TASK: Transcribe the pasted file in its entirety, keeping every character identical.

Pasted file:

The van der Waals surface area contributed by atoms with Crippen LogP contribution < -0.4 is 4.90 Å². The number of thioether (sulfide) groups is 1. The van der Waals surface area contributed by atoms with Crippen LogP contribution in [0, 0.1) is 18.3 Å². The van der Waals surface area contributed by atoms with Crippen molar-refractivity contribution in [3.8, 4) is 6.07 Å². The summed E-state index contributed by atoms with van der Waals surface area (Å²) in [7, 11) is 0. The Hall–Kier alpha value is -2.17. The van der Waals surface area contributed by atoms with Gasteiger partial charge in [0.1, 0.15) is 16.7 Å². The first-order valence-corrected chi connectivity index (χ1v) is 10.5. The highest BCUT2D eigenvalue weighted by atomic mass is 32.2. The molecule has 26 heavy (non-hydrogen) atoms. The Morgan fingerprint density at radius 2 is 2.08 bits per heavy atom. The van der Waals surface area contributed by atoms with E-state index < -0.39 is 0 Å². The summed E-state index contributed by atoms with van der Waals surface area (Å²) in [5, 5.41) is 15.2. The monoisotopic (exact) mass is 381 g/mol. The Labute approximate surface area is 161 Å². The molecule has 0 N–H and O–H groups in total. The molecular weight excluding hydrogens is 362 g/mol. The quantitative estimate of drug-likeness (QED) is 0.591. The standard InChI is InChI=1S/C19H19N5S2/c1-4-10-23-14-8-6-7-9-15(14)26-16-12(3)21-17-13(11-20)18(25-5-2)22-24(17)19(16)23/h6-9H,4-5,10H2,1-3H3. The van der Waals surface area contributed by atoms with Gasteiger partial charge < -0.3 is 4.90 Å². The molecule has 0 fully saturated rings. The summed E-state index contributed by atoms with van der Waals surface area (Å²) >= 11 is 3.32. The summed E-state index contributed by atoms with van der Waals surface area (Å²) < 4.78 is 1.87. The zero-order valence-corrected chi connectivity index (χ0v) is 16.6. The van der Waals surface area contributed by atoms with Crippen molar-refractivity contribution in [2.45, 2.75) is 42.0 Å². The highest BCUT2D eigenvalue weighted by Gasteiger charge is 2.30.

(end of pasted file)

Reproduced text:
The van der Waals surface area contributed by atoms with Crippen LogP contribution < -0.4 is 4.90 Å². The number of thioether (sulfide) groups is 1. The van der Waals surface area contributed by atoms with Crippen LogP contribution in [0, 0.1) is 18.3 Å². The van der Waals surface area contributed by atoms with Crippen molar-refractivity contribution in [3.8, 4) is 6.07 Å². The summed E-state index contributed by atoms with van der Waals surface area (Å²) in [7, 11) is 0. The Hall–Kier alpha value is -2.17. The van der Waals surface area contributed by atoms with Gasteiger partial charge in [0.1, 0.15) is 16.7 Å². The first-order valence-corrected chi connectivity index (χ1v) is 10.5. The highest BCUT2D eigenvalue weighted by atomic mass is 32.2. The molecule has 26 heavy (non-hydrogen) atoms. The Morgan fingerprint density at radius 2 is 2.08 bits per heavy atom. The van der Waals surface area contributed by atoms with E-state index < -0.39 is 0 Å². The summed E-state index contributed by atoms with van der Waals surface area (Å²) in [5, 5.41) is 15.2. The monoisotopic (exact) mass is 381 g/mol. The Labute approximate surface area is 161 Å². The molecule has 0 N–H and O–H groups in total. The molecular weight excluding hydrogens is 362 g/mol. The quantitative estimate of drug-likeness (QED) is 0.591. The standard InChI is InChI=1S/C19H19N5S2/c1-4-10-23-14-8-6-7-9-15(14)26-16-12(3)21-17-13(11-20)18(25-5-2)22-24(17)19(16)23/h6-9H,4-5,10H2,1-3H3. The van der Waals surface area contributed by atoms with Gasteiger partial charge < -0.3 is 4.90 Å². The molecule has 0 fully saturated rings. The summed E-state index contributed by atoms with van der Waals surface area (Å²) >= 11 is 3.32. The summed E-state index contributed by atoms with van der Waals surface area (Å²) < 4.78 is 1.87. The zero-order valence-corrected chi connectivity index (χ0v) is 16.6. The van der Waals surface area contributed by atoms with Crippen molar-refractivity contribution in [2.45, 2.75) is 42.0 Å². The highest BCUT2D eigenvalue weighted by Gasteiger charge is 2.30.